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We wanted a thick-cut bacon that would give us something to chew on.
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What You Need To Know
Thick-cut, double-cut, triple-thick-cut, extra-thick-cut, and even steak-cut: Bacon today comes in a variety of ever-more-substantial slices, accommodating a new world order in which bacon is no longer seen as a mere supporting player—there just to enhance the performance of the main ingredient—but as the star attraction, a meat worthy of attention in its own right. We decided to take a fresh look at this increasingly popular style of bacon, so we bought six top-selling national products (as assessed by IRI, a Chicago-based market research firm), priced from $3.99 to $6.99 per pound. We focused on the most basic thick-cut bacons, tasting them both plain and in BLTs.
How Thick Is Thick-Cut Bacon?
Large-scale commercial producers make thick-cut bacon the same way they make regular bacon: Fresh pork bellies are wet-brined—injected with a solution containing salt, sugar, and curing agents—and then cooked at a low temperature to remove excess moisture before being smoked, chilled, and sliced. The only real difference between thick-cut bacon and regular bacon is in how thickly the bacon is cut; in many cases, the two types are processed identically right up to the slicing stage.
There is no industry standard that dictates how thick a piece of bacon must be to be called thick-cut. On average, the products in our lineup ranged from 3.2 to 3.8 millimeters thick, about 50 percent thicker than the regular-cut bacons we'd tasted previously.
Thicker Bacon, Greater Chew
Tasters liked almost all the bacons regardless of how thick they were, but they noticed something interesting: Across the board, the texture was much less crispy than that of the regular-cut bacon many of us are used to eating. To understand why, we consulted Gordon Smith, professor of grain science at Kansas State University. He told us that because the bacon is thicker, it's harder to dehydrate the “lean,” or the meaty portion, of each slice to get it crispy enough; moisture lingers in the interior, resulting in bacon that registers as chewy even after you've cooked it long enough for most of the fat to be rendered. Still, the majority of our tasters found this chewier texture to be perfectly acceptable; to some, it made the slices seem more “meaty” and “substantial.”
Additionally, we preferred bacon that was leaner, with equal amounts of protein and fat. Products that had more fat occasionally came across as “greasy” or “too fatty,” though they were still largely good to eat.
Smoke, Salt, and Sugar
Flavor proved more important. Like the regular bacons, most of the thick-cut products were deemed only mildly smoky. But that was fine by our tasters, who generally ranked bacons...
Everything We Tested
Our “very meaty,” mildly smoky winner was so “great” when eaten plain that one taster had to “pause to appreciate it” more fully. This bacon stood out for its “slightly sweet,” “distinct maple taste,” which seemed to help bring its moderate sodium content into balance. (The packaging doesn't mention the use of maple, and the company didn't respond to our requests for processing information.) We also liked it in BLTs, though a few tasters found the sweet maple flavor less appropriate for a sandwich.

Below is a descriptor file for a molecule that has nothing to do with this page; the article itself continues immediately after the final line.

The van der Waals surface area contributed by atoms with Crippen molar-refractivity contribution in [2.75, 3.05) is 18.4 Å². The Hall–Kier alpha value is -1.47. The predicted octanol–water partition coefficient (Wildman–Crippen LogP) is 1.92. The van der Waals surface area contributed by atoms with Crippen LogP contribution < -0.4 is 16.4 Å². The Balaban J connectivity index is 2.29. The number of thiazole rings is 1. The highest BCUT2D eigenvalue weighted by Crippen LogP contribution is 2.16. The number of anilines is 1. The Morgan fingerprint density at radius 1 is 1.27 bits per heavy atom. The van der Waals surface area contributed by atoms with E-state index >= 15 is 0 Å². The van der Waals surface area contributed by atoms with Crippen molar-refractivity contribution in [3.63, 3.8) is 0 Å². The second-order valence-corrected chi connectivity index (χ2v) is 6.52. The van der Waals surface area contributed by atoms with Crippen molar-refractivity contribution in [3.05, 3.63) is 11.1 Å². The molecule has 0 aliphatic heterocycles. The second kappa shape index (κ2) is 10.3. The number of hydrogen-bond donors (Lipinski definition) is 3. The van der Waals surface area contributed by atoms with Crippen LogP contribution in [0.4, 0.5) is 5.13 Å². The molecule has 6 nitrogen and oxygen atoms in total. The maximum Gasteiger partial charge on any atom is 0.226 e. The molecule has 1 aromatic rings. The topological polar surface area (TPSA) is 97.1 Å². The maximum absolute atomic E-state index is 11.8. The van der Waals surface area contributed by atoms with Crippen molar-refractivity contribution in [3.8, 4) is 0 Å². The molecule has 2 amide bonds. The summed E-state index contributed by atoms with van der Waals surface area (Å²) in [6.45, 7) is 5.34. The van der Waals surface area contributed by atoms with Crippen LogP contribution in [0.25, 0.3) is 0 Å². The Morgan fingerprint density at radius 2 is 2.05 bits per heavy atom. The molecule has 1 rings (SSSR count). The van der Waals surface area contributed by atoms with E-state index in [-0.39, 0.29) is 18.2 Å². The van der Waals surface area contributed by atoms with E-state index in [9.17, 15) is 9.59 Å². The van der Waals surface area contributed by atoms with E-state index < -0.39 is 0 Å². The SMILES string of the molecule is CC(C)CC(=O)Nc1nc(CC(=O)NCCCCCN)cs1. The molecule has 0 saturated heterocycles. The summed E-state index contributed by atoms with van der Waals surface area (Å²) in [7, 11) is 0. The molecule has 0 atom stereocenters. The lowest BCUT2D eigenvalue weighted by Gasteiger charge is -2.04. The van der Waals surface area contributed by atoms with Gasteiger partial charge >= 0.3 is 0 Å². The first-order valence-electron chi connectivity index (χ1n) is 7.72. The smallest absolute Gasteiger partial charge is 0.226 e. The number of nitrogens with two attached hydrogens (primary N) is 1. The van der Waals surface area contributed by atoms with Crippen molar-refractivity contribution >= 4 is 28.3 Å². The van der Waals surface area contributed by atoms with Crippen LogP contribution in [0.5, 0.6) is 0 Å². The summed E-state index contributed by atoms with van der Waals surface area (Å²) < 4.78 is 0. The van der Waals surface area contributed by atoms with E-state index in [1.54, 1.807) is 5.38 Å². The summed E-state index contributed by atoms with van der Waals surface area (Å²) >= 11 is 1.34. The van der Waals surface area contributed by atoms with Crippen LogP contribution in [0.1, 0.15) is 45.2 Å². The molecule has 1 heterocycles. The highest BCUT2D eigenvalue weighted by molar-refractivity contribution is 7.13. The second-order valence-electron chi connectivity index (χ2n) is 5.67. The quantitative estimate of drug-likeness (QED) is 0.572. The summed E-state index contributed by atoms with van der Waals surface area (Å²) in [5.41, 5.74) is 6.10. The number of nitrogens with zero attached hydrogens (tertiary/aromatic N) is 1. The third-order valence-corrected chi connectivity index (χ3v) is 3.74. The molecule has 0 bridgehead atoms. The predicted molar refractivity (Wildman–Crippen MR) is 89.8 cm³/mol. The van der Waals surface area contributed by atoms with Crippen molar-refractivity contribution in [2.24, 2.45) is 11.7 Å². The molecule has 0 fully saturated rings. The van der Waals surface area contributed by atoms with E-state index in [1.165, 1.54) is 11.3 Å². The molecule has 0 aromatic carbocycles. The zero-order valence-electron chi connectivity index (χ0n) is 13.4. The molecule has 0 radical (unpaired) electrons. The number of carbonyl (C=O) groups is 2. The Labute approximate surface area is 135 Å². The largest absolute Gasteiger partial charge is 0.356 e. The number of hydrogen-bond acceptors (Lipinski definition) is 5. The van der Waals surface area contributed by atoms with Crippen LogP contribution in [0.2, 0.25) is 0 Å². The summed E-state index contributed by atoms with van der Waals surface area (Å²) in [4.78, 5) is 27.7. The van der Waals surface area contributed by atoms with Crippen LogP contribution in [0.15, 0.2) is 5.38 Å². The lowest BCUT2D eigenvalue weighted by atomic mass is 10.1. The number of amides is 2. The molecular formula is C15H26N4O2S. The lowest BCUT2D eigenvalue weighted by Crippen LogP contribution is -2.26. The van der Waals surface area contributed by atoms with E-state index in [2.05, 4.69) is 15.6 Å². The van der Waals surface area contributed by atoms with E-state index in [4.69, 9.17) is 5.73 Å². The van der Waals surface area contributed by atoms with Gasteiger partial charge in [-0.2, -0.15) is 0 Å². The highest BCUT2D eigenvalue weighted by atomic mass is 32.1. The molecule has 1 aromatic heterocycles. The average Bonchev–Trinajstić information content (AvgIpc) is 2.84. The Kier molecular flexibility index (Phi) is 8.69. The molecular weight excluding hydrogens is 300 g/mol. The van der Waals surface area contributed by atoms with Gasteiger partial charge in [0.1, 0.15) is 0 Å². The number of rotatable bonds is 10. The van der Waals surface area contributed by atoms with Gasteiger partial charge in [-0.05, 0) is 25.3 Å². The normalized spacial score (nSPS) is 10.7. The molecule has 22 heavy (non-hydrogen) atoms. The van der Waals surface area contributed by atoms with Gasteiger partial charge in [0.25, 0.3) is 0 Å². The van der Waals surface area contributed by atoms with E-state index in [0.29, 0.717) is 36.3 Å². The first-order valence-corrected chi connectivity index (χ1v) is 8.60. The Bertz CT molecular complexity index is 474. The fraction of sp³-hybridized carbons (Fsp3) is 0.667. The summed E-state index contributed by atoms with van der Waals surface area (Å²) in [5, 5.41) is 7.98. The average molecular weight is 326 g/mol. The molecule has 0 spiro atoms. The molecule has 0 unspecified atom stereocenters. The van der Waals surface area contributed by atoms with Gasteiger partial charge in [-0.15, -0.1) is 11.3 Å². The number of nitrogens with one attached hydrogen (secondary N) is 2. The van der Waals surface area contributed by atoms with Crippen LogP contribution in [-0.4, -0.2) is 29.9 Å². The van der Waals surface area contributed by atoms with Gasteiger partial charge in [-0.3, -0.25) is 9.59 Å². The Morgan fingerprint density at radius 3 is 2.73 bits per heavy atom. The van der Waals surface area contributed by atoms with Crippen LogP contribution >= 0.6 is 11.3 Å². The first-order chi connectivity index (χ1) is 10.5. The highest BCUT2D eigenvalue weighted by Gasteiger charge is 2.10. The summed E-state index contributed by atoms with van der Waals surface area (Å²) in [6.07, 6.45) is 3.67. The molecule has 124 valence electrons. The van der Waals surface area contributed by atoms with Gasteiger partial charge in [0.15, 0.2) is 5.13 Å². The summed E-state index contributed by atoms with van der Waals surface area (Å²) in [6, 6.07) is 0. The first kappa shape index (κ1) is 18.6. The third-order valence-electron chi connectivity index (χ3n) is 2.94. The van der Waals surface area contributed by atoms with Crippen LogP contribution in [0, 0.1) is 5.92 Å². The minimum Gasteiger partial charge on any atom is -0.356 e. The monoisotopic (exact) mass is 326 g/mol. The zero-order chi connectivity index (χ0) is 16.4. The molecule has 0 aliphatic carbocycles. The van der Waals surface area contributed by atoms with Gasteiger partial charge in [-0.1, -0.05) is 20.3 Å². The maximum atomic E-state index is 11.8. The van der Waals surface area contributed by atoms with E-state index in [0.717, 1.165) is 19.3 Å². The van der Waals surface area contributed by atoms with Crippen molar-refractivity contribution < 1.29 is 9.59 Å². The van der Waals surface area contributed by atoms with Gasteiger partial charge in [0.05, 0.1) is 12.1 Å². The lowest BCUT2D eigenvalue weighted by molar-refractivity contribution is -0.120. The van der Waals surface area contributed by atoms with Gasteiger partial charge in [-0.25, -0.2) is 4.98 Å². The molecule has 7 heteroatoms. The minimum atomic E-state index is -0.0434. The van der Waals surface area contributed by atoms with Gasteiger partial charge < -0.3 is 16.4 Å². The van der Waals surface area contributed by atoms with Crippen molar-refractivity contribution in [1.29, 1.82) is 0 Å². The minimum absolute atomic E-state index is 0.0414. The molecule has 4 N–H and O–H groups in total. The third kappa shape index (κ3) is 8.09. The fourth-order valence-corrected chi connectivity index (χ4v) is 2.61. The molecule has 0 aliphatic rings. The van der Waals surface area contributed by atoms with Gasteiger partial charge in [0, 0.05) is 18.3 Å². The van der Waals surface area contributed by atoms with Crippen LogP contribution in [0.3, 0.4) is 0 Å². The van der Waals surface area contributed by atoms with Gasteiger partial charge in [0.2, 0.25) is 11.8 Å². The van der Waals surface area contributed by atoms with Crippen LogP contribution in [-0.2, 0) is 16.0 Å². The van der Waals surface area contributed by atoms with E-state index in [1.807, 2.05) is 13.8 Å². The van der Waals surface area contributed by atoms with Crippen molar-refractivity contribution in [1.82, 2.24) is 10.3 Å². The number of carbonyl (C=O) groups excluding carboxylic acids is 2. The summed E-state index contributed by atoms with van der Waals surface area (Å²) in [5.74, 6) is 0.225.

A thicker-cut version of our favorite regular-cut supermarket bacon, this product was actually the thinnest of the bunch, though most tasters still found it “hearty” enough and enjoyed its “nice meat-to-fat ratio.” While we liked this bacon plain, it shone especially bright in our BLT tasting, where it bested our overall favorite with its subtler sweetness, “slight smokiness,” and “mild” but ultimately “pretty classic” flavor.
The thickest product in the lineup, this bacon was “meaty,” “substantial,” and “perfectly thick, with good chew.” Tasters liked its “slightly sweet” flavor and generally thought it had “just the right amount of smoke,” though a few found it “overly smoky.”
Tasters found this bacon “very average” and “generic, but not in a bad way.” With a moderate salt content and “faint smoke,” it had nothing to upset anyone but nothing to really distinguish itself, either. Its high fat content read as “rich” to some but “a bit too fatty” to others. Still, this “meaty and chewy” product delivered the essentials: Overall, it was a “good piece of bacon.”
The second-thickest bacon in the lineup, this product had a “firm,” “substantial” texture and a “very porky,” “mild, [and] not that smoky” flavor that tasters particularly appreciated when eating it plain. It had the highest fat content in the lineup, however, so a few tasters found it “a bit too fatty.”
Recommended with reservations
Tasters liked the texture of this bacon, which had “perfect thickness” and good chew, but its flavor was problematic—tasters found it “bland” and “lacking in smokiness.” Worse, with the highest sodium content in the lineup, it was deemed “too salty,” with a “strong cured flavor” that many found “gamy,” “briny,” “artificial,” or overly “processed.” As one taster put it, “Look, it's still bacon. But I don't feel strongly about it.”
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The mission of America’s Test Kitchen Reviews is to find the best equipment and ingredients for the home cook through rigorous, hands-on testing.
Miye is a senior editor for ATK Reviews. She covers booze, blades, and gadgets of questionable value.